"Ye shall therefore describe the land into seven parts, and bring the description hither to me that I may cast lots for you here before the Lord our God."
So Joshua is also going to cast lots (I have no idea what lots are, although I have an idea it is probably some sort of dice or similar) at the commandment of God. Being the Old Testament, this is the same God that the Jews, Muslims, and yes, Christians believe in, and God commanded Joshua to cast lots to decide how land should be given out. They also cast lots in Joshua 21:8, Chronicles 1 26:13-14, Nehemiah 10:34 and Acts 1:23-26. In fact, casting lots occurs 70 times in the Old Testament and 5 times in the new testament - and only twice is it seen as evil.
The conclusion is simple: this anti gambling crusade by the Protestant religions in America is not biblically based, although they want you to believe it is. But why cloud a crusade against something with the truth? If the government tells the U.S. public something over and over with the help of the churches, the public won't question it. After all, who is the public to challenge its church in the area of religion? In fact, even in the Christian faith there isn't a consensus about gambling. The Roman Catholic and Anglican churches make up about 28% of the United States religious demographic per the 2001 census, whereas Protestant churches make up over 50%. In Canada approximately ½ the population is Catholic and in the UK the majority are Catholic and Anglican. So what does the Catholic church say about gambling? This is from its website:
The Catholic position (Gambling) Games of chance or wagers are not in themselves contrary to justice. They become morally unacceptable when they deprive someone of what is necessary to provide for his needs and those of others. The passion for gambling risks becoming enslavement. Unfair wagers and cheating at games constitute grave matter [i.e., they can be mortal sin], unless the damage inflicted is so slight that the one who suffers it cannot reasonably consider it significant.
Bingo! (Pardon the pun). Gambling is not wrong, never was wrong and never will be wrong. What is a problem is when gambling gets so out of control that the person starts taking food off their table, starts cheating to win or when someone commits crimes to fund gambling. No one is arguing those points - not the online operators, not the owners of this site and not me. That is the reason why gambler's anonymous links are posted on almost every online gambling website. People with severe gambling problems are not good for the industry. However, the same cannot be said for local lottery retailers or horse race tracks. Lotteries rely on the poorest of the poor trying to win that impossible dream and gambler's anonymous posters are rarely seen at lottery booths or in racetracks.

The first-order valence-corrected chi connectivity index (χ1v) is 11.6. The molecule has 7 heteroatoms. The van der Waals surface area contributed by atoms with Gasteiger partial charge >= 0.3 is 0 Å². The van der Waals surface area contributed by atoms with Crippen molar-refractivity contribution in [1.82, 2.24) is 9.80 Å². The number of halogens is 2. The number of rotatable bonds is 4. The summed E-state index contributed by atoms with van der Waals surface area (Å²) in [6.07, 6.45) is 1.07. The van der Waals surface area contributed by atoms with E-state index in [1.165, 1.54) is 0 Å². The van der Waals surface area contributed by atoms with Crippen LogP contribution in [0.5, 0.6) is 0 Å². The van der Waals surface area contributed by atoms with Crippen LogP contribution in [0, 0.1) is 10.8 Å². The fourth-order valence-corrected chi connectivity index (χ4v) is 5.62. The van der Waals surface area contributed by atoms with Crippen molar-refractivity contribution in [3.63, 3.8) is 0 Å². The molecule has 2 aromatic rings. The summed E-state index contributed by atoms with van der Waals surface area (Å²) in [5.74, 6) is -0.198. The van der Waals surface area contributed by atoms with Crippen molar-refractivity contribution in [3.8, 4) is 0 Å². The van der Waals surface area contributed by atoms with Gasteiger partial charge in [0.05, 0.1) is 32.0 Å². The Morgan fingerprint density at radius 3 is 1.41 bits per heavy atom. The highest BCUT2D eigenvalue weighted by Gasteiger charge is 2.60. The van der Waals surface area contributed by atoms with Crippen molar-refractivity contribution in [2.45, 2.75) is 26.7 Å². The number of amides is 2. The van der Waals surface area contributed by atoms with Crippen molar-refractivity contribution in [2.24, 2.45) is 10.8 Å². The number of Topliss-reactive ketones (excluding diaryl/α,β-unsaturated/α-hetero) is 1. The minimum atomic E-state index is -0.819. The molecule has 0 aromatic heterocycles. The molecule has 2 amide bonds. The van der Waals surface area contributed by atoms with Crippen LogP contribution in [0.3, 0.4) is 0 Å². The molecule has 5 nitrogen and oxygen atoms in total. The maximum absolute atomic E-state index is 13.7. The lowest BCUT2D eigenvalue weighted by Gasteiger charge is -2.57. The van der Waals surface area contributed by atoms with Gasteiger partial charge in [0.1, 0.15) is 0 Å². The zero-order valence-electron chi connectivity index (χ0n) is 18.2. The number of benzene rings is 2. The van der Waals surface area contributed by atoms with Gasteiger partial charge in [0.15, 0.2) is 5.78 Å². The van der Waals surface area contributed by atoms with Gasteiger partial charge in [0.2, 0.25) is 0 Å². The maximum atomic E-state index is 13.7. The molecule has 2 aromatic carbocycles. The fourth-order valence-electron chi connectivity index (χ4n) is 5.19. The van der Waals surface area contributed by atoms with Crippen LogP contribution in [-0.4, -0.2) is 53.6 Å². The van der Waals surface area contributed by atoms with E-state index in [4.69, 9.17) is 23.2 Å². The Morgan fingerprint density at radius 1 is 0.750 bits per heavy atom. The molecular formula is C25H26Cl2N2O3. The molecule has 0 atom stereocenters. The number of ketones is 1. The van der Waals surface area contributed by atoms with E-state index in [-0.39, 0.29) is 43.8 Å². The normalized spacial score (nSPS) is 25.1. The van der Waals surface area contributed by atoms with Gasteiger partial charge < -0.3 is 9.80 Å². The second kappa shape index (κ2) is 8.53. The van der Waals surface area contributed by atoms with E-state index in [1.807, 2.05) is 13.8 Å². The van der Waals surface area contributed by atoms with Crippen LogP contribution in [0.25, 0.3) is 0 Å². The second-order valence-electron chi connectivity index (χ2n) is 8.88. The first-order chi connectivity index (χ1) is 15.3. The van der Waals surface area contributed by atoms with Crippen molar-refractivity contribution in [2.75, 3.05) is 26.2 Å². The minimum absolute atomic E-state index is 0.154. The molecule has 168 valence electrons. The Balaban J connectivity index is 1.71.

So to sum up, let's look at the points in the article one by one:
- The Senators, representatives and the President who pushed through the anti gambling bill were staunch, religious Protestants who tended to vote on almost every issue in manners that supported the Protestant churches in America, including condemning gambling.
- Gambling goes against the views of the Protestant churches and apologists like Pat Buchanan and Pat Robertson. Hence, Frist, Goodlatte and Kyl decided it was necessary to try and reel in at least some forms of gambling, such as the easy online target and pushed through an anti online gambling bill via attaching it to a totally unrelated bill.
- Gambling is not condemned in the bible, nor is it condemned by the largest Christian sect in the world.
- Online gambling is currently regulated and operating successfully in Australia and the UK (which Bush, as you recall, named as America's closest ally when he launched the attack on Iraq ), but the United States refuses to hear how and why regulation can work.
Every few decades the United States public gets panicked by some demagogues who convince them that the country is going through hell in a hand basket and can only be cured by accepting the party's ideology. Consequently the country loses its direction and no one seems to know what is real and what is not. But in the end, the U.S. always seems to come to its senses and decides it will not be ruled by an authoritarian. Bush's presidency will end in 2008 and there are many Republican candidates who do not share his puritan ideals that are ready to take the helm. The country will once again get back to rule by what is best for the majority of the American public, not what religious activists command. You can bet on that.